Thursday, May 31, 2007


What do you mean you already knew that? Well, crap…we thought it was breaking news.

According the Associated Press, as Barry Bonds nears his record 756th home run, he's stockpiling quite a collection of souvenirs -- bats, balls, helmets and spikes, pieces of baseball history – stuff that might end up in the Hall of Fame, or in Bonds’ case on E-bay….

Interesting, no? According the USA Today in his storied career, Bonds has bee paid $167.5 million. Guess those “supplements” are expensive.

"I'm not worried about the Hall," the San Francisco slugger said during a recent homer drought. "I take care of me."

Around 35,000 artifacts are shown and stored at the shrine, and about a dozen pertain to Bonds. There is a bat from his rookie year and cleats from him becoming the first player in the 400-homer/400-steal club. The most prized items, the ones that fans would really want to see, are missing. Nothing directly from Bonds to highlight his 500th home run. Ditto for homers 714 and 715, when he tied and passed Babe Ruth. Same for anything tied to him topping Mark McGwire's single-season total of 70.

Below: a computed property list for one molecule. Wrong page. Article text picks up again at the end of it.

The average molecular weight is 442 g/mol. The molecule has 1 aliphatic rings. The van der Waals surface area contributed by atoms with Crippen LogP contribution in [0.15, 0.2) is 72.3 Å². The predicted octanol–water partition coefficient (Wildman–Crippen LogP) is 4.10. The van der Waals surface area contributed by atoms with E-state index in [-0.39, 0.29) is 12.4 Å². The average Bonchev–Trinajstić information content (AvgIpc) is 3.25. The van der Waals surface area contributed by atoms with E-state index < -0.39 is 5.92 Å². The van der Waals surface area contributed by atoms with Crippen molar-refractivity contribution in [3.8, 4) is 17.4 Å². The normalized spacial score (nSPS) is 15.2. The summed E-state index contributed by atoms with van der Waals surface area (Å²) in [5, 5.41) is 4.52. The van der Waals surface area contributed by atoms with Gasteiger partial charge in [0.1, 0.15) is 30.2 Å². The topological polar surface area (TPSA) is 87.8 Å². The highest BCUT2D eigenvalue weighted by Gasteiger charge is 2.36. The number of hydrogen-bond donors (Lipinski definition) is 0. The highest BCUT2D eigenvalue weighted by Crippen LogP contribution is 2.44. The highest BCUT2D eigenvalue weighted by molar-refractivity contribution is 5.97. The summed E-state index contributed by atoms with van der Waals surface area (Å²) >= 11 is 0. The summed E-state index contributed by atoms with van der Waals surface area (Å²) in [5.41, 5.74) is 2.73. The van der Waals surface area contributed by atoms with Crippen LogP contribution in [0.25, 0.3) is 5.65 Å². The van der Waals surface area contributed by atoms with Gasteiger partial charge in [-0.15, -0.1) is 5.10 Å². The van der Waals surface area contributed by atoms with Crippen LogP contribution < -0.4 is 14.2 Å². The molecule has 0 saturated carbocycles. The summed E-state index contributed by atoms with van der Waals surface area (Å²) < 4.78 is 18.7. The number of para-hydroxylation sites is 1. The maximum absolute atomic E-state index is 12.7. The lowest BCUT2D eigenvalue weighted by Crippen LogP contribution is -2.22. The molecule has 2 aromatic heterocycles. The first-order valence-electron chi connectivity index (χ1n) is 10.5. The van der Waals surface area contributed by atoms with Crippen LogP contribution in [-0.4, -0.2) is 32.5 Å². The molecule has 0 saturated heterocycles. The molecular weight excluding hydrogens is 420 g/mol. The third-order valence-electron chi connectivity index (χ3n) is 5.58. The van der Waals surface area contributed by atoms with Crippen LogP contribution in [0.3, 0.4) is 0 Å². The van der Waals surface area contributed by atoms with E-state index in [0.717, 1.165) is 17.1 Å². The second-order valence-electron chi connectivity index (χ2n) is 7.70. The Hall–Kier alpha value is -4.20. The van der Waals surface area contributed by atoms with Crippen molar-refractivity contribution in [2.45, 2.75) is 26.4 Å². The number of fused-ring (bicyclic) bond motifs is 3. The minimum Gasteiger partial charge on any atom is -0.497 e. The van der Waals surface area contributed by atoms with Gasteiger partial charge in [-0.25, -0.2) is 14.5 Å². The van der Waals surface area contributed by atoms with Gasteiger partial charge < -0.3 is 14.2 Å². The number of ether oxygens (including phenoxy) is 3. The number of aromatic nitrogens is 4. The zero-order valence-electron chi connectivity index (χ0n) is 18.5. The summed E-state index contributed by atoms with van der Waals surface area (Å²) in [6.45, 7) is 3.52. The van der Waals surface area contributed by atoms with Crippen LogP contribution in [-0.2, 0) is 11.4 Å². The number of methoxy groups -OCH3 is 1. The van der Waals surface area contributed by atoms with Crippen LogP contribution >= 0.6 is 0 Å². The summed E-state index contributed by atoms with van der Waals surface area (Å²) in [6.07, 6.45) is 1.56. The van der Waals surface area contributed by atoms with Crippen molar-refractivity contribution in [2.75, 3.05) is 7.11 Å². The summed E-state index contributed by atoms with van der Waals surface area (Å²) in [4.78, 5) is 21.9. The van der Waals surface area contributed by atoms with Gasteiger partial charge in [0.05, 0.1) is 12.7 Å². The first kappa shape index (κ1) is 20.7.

Bonds has been generous with teammates and opponents. He recently signed a guitar that Giants pitcher Barry Zito gave to charity and autographed a bat for Houston's Craig Biggio. He's also given some of his own things to charity.

Whether that memorabilia shows up on his personal Web site or in Cooperstown remains to be seen. He opted out of Major League Baseball's licensing agreement before the 2004 season, and some of his gear is auctioned off on MLB's Web site -- on Monday, bidding topped $10,000 for a Bonds-signed Giants jersey.

The Hall is independent of MLB and the word "steroid" does not appear inside the shrine.

Duke head coach Mike Krsjcbnvngjdfjkg9ski was said to be furious over this news. “Why doesn’t the media leave Barry Bonds alone?” said Krakdjfhvnbm3ski. “He’s a natural leader, a nice man, a family man and I’d welcome him here at Duke as a role model to our student athletes.”

At that point some Krsxcbvhgnb9ski stoolie came up and whispered something in the coach’s ear.

“Ohhhh, Barry Bonds,” said a surprised Krzchfhbhfrt6ski, “I thought you were talking about Harry Bonds who is the president of the District 12 United Steelworkers Union in Albuquerque, New Mexico…Now, Barry Bonds, he’s a butt-head, and I should know!”

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